• Have a Deep Conversation. Choose an appropriate time and place for an honest conversation between you and your partner. Own your feelings and be careful not to blame or accuse them. Open discussions about complex issues are not easy, but they set a new trajectory for the relationship. Honesty combined with love is a powerful glue for a relationship, no matter the differences. 
  • Accept Areas of Difficulty and Disagreement. You are two different people and, in some ways, will always be “incompatible .”It has only taken me 47 years of marriage to learn this! She puts it this way, “He goes from A to M, and I go from Z to N, but we always meet in the middle.” She will never like country music, and I will never appreciate figure skating, but we have learned to enjoy each other’s enjoyment of them. It’s a decision to be happily incompatible or miserably incompatible.
  • Appreciate and Celebrate the Differences. Become a student of your partner. In other words, make it about them, not all about you. Learn everything that you can about them – their personality, preferences, favorite foods, music, team, etc. Don’t expect them to be like you – that’s putting pressure on them and frustrating you. The more you learn about “what makes them tick,” the more you will appreciate them and accept them for the person they are, not who you would have them to be. This can even lead to celebrating and enjoying your differences. Your marriage is one of a kind with its own DNA. There’s never been one exactly like it before. Celebrate it! 
  • Discover Common Ground. There may be very few things at present that you enjoy doing together. One way to connect is to try interests or hobbies that are new to both of you. Doing something together for the first time creates a kind of intimacy and connectedness. For example, you could each make a list and then try things from both lists – this week, do something from her list, and next week, do something from his. Even if neither one enjoys the activity, you can enjoy each other and agree together that you didn’t like it. You might also find common ground in exploring spirituality together. A shared faith is one of the strongest bonds a couple can have.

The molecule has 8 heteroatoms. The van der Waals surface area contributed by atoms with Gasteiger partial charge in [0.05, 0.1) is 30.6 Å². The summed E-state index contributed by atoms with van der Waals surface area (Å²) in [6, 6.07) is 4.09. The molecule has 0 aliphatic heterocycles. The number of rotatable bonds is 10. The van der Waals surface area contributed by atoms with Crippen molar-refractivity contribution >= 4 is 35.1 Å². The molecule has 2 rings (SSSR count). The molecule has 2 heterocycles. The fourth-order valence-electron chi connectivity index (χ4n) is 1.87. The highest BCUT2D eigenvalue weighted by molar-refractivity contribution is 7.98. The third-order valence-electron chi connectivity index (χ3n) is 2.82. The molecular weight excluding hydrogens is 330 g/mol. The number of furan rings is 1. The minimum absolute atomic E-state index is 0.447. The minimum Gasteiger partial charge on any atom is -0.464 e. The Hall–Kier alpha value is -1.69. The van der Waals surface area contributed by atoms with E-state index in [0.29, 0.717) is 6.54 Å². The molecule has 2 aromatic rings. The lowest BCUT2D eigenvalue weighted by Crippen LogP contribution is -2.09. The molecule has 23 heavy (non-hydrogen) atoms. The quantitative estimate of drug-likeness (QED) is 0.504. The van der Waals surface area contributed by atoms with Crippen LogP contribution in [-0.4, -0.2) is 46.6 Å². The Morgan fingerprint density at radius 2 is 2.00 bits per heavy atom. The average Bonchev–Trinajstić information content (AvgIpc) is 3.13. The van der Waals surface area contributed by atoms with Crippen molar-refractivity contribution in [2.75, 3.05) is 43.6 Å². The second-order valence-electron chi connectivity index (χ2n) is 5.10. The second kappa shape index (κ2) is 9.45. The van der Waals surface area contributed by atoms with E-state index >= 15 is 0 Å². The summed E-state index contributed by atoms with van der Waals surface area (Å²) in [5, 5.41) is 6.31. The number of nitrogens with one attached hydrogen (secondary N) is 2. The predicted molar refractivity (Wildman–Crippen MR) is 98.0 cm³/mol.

• Be Willing to Grow. Your differences with your spouse are opportunities to grow and expand your knowledge and understanding. You can grow as an individual and as a couple if your attitude is to learn all about each other and your differences. It could be something as simple as learning all about his favorite team and thus gaining an appreciation for the sport he loves. He could learn more about government and the economy to discuss the political causes about which she is so passionate. Both could grow by taking parenting classes together to improve parenting skills.
  • Envision Your Future. Do you want to be the person who went from relationship to relationship only to find incompatibility with each new partner? Probably not. Wouldn’t you rather be the person (couple) who worked hard at creating a mutually satisfying relationship and left a legacy of love and laughter? 

Love Recon and Recon Coaching can help you do just that. All it takes is the right tools used consistently over time. Today is a good day to start!

About the author 

Cliff Poe

Cliff Poe is Founder and Lead Coach for Recon Coaching. He and his wife, Jeani, are Master Coaches and their passion is to help individuals and couples form healthy, lasting and satisfying relationships. Cliff has a M.Div. in pastoral counseling and ministry. He enjoys writing and coaching as well as his family which includes 2 adult kids and their spouses, 6 grandchildren and a fur family composed of a Golden Retriever and a Mackerel Tabby.